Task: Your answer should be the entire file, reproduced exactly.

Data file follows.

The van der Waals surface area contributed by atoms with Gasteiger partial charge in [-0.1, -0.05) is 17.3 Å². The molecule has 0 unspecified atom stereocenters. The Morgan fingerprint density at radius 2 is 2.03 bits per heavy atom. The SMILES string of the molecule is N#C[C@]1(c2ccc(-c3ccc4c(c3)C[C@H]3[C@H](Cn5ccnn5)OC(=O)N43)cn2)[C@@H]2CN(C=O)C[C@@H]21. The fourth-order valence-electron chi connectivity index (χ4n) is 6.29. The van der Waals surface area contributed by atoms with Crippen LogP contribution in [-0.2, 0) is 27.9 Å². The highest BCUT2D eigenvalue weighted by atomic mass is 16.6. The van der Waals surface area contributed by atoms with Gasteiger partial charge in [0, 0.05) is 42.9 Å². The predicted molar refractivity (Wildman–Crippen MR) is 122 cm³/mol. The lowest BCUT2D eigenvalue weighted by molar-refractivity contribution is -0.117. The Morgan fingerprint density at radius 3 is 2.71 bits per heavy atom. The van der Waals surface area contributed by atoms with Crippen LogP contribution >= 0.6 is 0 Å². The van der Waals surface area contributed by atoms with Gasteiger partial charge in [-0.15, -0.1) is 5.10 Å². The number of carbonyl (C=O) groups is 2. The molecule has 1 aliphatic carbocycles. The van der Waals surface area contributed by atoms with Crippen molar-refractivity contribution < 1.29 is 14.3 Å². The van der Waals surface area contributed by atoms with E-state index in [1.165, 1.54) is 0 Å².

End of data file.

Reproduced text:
The van der Waals surface area contributed by atoms with Gasteiger partial charge in [-0.1, -0.05) is 17.3 Å². The molecule has 0 unspecified atom stereocenters. The Morgan fingerprint density at radius 2 is 2.03 bits per heavy atom. The SMILES string of the molecule is N#C[C@]1(c2ccc(-c3ccc4c(c3)C[C@H]3[C@H](Cn5ccnn5)OC(=O)N43)cn2)[C@@H]2CN(C=O)C[C@@H]21. The fourth-order valence-electron chi connectivity index (χ4n) is 6.29. The van der Waals surface area contributed by atoms with Crippen LogP contribution in [-0.2, 0) is 27.9 Å². The highest BCUT2D eigenvalue weighted by atomic mass is 16.6. The van der Waals surface area contributed by atoms with Gasteiger partial charge in [0, 0.05) is 42.9 Å². The predicted molar refractivity (Wildman–Crippen MR) is 122 cm³/mol. The lowest BCUT2D eigenvalue weighted by molar-refractivity contribution is -0.117. The Morgan fingerprint density at radius 3 is 2.71 bits per heavy atom. The van der Waals surface area contributed by atoms with Crippen LogP contribution >= 0.6 is 0 Å². The van der Waals surface area contributed by atoms with Gasteiger partial charge in [-0.15, -0.1) is 5.10 Å². The number of carbonyl (C=O) groups is 2. The molecule has 1 aliphatic carbocycles. The van der Waals surface area contributed by atoms with Crippen molar-refractivity contribution < 1.29 is 14.3 Å². The van der Waals surface area contributed by atoms with E-state index in [1.165, 1.54) is 0 Å².